But the whole point is that they are stupidly easy and predictable so that my dog can learn to be, use them as a cue of, oh, everything is fine here, everything is normal. So even if we come into a situation where they're lacking a little bit of confidence, they, we can play these games and they're like, oh mom's normal game is normal. I know this game. They have a conditional emotional response to these games and that helps bring up their confidence in that certain circumstance. So first thing I do, even if I don't have a dog that's lacking confidence, but it's a dog I'm working with or a dog I'm raising, teach some really easy, fun, predictable games to them.

Julie Daniels: Oh yeah, like that approach a lot. So if I had to pick one thing, and we all know there's never one thing, it's all a big picture. But if I have to pick one thing, when I first start seeing a lack of confidence, maybe it's situational or maybe it's general, I'm gonna try to evoke a curiosity response in something, anything just to peak the dog's interest in something in a positive way. I am looking for a way to turn a negative valence because the dog is clearly worried, right? That's what I'm seeing is some sort of anxiety or worry. So that's a negative emotion. And I wanna find a way to evoke a mild, that's what my thing is about is mild arousal. I don't, I don't wanna just use, I don't wanna just bring out a tug toy and get the dog so ramped up that nothing's gonna phase 'em.

We often talk dogs into things they don't wanna do using arousal. So I'm not talking about that kind of arousal. I'm talking about a very mild arousal, such as a curiosity response. Just like, whoa, what is that? Because that's a positive emotion and that's how I'm going to overwrite negative emotions is by beginning and then introducing and building upon the various positive emotions I'm gonna need in order to increase my dog's confidence.

So I think that's probably the very first thing I'm going to do. And the other thing I'd mention as being a first order turn of events would be empowerment games. And the games that I'm going to talk about in my presentation involve some kind of snuffling. And I'm gonna go into, I'm gonna do a deep dive into snuffling and how you can use that whole approach to both measure, assess, and measure and then systematically actually expand your dog's confidence.

Melissa Breau: That's a fun word to say: snuffle. Yeah, it just kind of fits.

Petra Ford: So I think the most important thing for people is first of all to even recognize when their dog is not confident. Because I think sometimes people don't, sometimes people feel the dog's not confident and they completely bail, which doesn't necessarily help the dog or sometimes they push too hard. So I think the most important thing is to read your dog and then kind of do what Sara said, which is I just say, can you do like this super simple behavior. For me it's usually a trick or something using props. Like my dogs have really strong positive relationships with certain props, so I'll bring those along. Can you do that?

And then in some instances I've done kind of what Julie said was like, just a treat, toss something very simple. Can you, can you eat the treats here? Cool. Can we move a little closer? Good. Is this too hard? Can we move further away? Can you do it now? Yes, good dog and kind of build it up that way. But I think it's important for people to learn how to read their dogs and recognize when they are struggling a little bit and then think about doing something that can support them and help them out.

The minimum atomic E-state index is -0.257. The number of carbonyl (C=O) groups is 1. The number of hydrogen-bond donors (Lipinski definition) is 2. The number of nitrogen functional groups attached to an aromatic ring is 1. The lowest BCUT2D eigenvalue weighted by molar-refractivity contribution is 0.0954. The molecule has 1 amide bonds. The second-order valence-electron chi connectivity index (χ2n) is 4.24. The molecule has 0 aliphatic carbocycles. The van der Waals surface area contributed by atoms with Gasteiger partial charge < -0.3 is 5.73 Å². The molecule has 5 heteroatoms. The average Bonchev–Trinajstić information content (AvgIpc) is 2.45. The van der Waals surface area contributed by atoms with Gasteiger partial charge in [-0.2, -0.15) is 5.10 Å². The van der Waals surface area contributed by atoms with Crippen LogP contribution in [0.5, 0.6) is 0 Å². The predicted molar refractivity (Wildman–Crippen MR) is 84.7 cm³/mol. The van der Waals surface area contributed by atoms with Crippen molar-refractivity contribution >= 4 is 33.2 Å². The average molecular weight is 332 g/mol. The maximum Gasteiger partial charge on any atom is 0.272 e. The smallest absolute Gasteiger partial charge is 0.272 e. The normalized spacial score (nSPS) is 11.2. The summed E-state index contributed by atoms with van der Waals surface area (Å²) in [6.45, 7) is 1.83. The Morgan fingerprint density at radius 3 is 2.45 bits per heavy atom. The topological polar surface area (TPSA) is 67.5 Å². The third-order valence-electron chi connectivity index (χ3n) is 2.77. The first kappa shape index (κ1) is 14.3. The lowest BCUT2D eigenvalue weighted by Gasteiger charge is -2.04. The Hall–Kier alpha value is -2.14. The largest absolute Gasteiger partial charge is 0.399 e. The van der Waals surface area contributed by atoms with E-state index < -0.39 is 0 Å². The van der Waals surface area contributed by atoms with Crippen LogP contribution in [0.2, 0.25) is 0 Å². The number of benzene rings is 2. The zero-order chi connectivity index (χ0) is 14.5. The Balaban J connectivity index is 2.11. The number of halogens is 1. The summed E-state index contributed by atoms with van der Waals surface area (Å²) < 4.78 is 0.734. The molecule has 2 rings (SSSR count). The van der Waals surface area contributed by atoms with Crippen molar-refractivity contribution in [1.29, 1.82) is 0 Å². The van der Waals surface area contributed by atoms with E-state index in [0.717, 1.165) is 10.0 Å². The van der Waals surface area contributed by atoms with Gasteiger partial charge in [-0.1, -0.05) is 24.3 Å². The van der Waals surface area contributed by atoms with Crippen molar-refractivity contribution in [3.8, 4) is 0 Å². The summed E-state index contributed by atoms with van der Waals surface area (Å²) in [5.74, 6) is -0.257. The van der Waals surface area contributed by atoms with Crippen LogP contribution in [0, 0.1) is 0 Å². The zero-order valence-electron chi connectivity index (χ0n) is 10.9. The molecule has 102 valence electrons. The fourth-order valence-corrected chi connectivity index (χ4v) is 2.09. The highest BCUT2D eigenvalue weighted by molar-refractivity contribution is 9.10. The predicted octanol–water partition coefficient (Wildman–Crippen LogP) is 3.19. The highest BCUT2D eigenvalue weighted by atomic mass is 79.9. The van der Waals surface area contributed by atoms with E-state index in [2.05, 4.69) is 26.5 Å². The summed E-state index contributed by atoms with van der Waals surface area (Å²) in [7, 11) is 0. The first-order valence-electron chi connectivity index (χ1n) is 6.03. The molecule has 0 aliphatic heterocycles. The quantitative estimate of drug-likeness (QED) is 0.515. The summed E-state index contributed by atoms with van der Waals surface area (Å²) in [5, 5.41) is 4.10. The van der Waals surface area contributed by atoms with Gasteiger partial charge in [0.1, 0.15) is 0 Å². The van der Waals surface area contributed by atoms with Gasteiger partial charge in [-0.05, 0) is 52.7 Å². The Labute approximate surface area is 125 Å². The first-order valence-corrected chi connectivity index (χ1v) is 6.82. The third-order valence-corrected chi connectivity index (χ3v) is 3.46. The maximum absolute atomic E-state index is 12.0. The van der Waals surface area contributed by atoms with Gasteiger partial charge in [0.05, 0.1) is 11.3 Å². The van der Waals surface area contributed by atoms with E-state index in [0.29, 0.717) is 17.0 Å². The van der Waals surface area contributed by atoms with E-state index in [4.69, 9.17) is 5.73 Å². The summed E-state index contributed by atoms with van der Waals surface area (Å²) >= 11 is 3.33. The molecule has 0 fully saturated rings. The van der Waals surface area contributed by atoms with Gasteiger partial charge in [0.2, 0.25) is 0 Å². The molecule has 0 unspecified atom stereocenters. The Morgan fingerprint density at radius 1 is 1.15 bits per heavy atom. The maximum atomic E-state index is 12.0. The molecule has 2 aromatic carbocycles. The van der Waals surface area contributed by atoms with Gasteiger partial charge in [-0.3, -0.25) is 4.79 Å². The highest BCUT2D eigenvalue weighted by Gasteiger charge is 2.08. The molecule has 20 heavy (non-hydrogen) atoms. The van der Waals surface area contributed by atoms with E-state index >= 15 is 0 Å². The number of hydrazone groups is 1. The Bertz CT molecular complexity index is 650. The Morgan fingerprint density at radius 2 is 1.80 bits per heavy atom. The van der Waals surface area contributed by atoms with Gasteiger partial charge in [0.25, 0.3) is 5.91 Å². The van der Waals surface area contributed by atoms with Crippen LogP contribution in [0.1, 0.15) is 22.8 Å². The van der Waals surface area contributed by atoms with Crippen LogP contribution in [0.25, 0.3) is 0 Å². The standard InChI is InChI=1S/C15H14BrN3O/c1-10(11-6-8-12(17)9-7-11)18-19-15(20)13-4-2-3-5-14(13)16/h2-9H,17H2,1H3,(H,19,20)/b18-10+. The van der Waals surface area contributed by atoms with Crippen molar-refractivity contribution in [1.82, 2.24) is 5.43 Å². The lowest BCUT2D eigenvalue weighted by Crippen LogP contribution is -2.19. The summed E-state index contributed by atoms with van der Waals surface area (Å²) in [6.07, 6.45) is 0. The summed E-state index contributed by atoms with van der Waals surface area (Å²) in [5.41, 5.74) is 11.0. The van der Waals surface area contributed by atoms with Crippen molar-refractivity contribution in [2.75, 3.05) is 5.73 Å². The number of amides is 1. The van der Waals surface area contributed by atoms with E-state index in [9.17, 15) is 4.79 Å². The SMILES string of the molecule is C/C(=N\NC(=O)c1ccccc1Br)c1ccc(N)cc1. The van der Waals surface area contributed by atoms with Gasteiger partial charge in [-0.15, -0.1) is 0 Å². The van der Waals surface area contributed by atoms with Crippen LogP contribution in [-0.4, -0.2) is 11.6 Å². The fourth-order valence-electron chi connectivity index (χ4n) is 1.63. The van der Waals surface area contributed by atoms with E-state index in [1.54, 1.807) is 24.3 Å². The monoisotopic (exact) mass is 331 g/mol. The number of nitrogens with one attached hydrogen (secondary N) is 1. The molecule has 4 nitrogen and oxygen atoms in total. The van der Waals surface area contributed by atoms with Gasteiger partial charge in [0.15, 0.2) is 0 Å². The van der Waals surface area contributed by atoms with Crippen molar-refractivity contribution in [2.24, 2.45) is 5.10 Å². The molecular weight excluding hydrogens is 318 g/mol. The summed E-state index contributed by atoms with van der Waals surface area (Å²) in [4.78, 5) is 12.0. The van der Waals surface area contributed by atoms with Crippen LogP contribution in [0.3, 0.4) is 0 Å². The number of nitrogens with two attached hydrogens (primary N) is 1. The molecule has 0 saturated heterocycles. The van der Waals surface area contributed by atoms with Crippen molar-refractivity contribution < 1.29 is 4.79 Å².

Amy Cook: I think that yes to all your answers for sure. Always tough to, you know, go last when you, when you've all kind of covered such great ground. And I think that the, the part that I would add, the thing I emphasize, you know, the question is where would I start? If I feel a dog I'm raising lacks confidence. Where I'm starting is I'm making sure that I've communicated a framework of choice for this dog.

I want dogs to opt out, I want dogs to tell me they can't do this. So that I'm not necessarily just relying on body language. I want them to be able to directly say, no, not this one. I can't. And so that I can also then say, you're allowed to say no, we don't have to do this thing. You're out. There's a reward for you not saying no, there's another thing available to you. And I feel that when a dog really understands the system, they're in that way when they really know they have a choice that I will not be saying, Hey, but give it a try anyway.

It's gonna work out. You know? 'cause I know it is gonna work out when instead I say you can always tell me no and I will accept that answer. I feel like I get a lot more yeses. I feel like a dog who, and I've said this before, you know yes, is more meaningful from a dog allowed to say no.

And I wanna make sure that, that early on my dogs understand that there's a way to tell me what's actually going on for them in case I miss a signal in case they aren't, you know, obvious in body language. In case my head is somewhere else. I say, would you like to do this? And here's a cue for you to do that.

And the answer is, "Nope, don't think I can." I want them to know that that is safe for them to do because, you know, choice and control over your own environment is very confidence building. It's very stress relieving. And if there is any stress there, I want them to know they can walk in and say, oh, not today,